Once you begin la dieta, once you drink ayahuasca, once you begin to form relations of confianza with the healing plants, the world becomes a more dangerous place.
Sorcerers resentful of your presumption will shoot magical pathogenic darts into your body, or send fierce animals to attack you, or fill your body with scorpions and razor blades — especially while you are still a beginner, before you gain your full powers. Even experienced shamans under the influence of ayahuasca are vulnerable to attack by envious or vengeful sorcerers. Poet César Calvo says that drinking ayahuasca makes one into “a crystal exposed to all the spirits, to the evil ones and the true ones that inhabit the air.” Such transparency is perilous.
This is also true when a shaman is drunk or asleep. Elder shamans may sleep surrounded by apprentices, to be protected from such attacks. Very often these struggles take place in dreams; shamans who lose this dream battle may never wake up. My teacher doña María Tuesta was attacked this way during her sleep, when magic darts were shot deep into her throat and chest, so that she could not sing her protective songs.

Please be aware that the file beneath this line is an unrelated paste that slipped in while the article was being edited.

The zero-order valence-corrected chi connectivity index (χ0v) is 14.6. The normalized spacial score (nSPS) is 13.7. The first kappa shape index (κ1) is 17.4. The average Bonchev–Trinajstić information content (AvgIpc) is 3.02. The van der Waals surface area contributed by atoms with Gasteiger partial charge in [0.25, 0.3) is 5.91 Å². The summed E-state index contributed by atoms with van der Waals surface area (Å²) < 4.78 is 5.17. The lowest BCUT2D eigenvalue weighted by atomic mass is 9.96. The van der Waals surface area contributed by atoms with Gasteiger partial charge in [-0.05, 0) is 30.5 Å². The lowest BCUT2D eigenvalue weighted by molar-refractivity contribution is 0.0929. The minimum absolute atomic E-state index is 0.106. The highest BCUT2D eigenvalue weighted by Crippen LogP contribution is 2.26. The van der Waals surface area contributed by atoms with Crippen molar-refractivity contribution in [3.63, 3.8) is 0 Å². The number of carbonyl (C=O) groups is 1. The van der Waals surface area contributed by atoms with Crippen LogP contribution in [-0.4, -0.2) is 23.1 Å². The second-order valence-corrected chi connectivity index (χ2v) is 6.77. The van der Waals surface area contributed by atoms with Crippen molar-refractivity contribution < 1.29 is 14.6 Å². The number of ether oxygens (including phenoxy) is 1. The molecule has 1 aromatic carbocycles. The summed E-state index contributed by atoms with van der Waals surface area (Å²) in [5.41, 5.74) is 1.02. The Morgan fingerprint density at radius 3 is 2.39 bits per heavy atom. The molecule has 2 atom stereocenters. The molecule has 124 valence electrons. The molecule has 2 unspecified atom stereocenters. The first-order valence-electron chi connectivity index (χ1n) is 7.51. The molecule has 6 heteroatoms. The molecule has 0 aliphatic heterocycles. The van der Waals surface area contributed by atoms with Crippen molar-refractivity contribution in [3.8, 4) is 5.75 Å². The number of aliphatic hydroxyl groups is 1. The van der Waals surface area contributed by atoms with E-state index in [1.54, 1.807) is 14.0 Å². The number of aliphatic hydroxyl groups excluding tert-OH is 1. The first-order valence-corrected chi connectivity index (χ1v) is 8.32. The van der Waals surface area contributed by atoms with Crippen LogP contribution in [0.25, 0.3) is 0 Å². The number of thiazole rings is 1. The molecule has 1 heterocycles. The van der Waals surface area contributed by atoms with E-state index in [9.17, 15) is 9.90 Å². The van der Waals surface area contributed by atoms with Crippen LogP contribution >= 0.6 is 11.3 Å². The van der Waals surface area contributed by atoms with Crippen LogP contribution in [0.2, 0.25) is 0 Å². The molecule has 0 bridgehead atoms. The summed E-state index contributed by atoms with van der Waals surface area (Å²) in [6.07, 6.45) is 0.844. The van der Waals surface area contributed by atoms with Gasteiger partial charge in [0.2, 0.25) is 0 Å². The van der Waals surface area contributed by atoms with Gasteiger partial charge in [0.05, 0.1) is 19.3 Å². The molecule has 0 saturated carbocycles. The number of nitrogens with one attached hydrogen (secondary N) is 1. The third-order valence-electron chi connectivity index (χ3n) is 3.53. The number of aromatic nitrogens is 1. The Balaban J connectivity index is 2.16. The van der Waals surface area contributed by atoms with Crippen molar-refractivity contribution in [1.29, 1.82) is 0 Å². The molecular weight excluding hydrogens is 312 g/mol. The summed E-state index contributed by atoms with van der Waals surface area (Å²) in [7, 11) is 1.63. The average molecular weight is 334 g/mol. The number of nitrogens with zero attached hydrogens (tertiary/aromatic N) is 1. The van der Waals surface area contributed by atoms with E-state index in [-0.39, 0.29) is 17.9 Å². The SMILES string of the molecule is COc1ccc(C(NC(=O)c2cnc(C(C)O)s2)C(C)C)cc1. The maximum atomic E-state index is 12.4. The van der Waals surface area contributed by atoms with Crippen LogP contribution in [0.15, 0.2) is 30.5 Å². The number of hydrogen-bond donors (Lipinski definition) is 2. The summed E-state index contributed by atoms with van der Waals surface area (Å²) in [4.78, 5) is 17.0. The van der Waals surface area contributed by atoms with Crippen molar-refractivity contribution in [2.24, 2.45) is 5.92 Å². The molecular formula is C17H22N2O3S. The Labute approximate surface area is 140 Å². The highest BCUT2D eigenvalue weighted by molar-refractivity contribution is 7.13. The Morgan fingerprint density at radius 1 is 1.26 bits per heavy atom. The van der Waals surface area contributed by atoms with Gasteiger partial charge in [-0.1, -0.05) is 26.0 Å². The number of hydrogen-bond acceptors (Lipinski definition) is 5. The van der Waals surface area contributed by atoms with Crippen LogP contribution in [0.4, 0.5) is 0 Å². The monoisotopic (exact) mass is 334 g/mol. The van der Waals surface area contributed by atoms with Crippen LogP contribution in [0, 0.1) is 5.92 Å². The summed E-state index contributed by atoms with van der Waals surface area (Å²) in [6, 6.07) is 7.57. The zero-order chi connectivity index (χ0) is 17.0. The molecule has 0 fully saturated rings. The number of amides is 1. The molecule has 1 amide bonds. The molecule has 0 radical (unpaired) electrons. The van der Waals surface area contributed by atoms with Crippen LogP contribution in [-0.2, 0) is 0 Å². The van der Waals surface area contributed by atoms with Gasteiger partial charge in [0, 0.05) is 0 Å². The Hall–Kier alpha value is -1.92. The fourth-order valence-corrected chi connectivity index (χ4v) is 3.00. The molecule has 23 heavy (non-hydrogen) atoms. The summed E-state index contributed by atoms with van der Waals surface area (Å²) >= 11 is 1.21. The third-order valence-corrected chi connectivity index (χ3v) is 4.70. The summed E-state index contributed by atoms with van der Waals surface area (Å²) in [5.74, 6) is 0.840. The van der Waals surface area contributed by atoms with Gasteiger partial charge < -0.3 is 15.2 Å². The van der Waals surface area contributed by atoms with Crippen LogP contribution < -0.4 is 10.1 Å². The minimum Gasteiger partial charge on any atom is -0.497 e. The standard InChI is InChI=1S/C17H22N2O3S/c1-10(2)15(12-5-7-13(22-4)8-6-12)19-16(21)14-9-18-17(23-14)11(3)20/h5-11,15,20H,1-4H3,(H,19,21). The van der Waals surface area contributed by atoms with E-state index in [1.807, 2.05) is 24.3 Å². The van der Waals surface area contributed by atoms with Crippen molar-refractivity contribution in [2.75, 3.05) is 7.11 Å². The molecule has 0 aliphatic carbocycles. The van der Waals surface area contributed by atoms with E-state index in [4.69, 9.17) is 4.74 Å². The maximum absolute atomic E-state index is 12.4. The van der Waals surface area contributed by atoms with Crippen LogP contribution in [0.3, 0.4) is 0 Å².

So there is a need for constant protection. Anything that protects from an attack — animal protectors, magical birds, spiny palms, fierce Indians, suits of armor, fighter jets — is called an arcana, probably from the Quechua arkay, block, bar, rather than from the Latin arcana, secrets. And that is why, at the start of every healing ceremony, my teacher don Roberto Acho, with greater or less elaboration, constructs a wall of arcana around the site — “a thousand feet high,” he says, “and a thousand feet below the earth” — to protect himself, and his students, and all who are in attendance.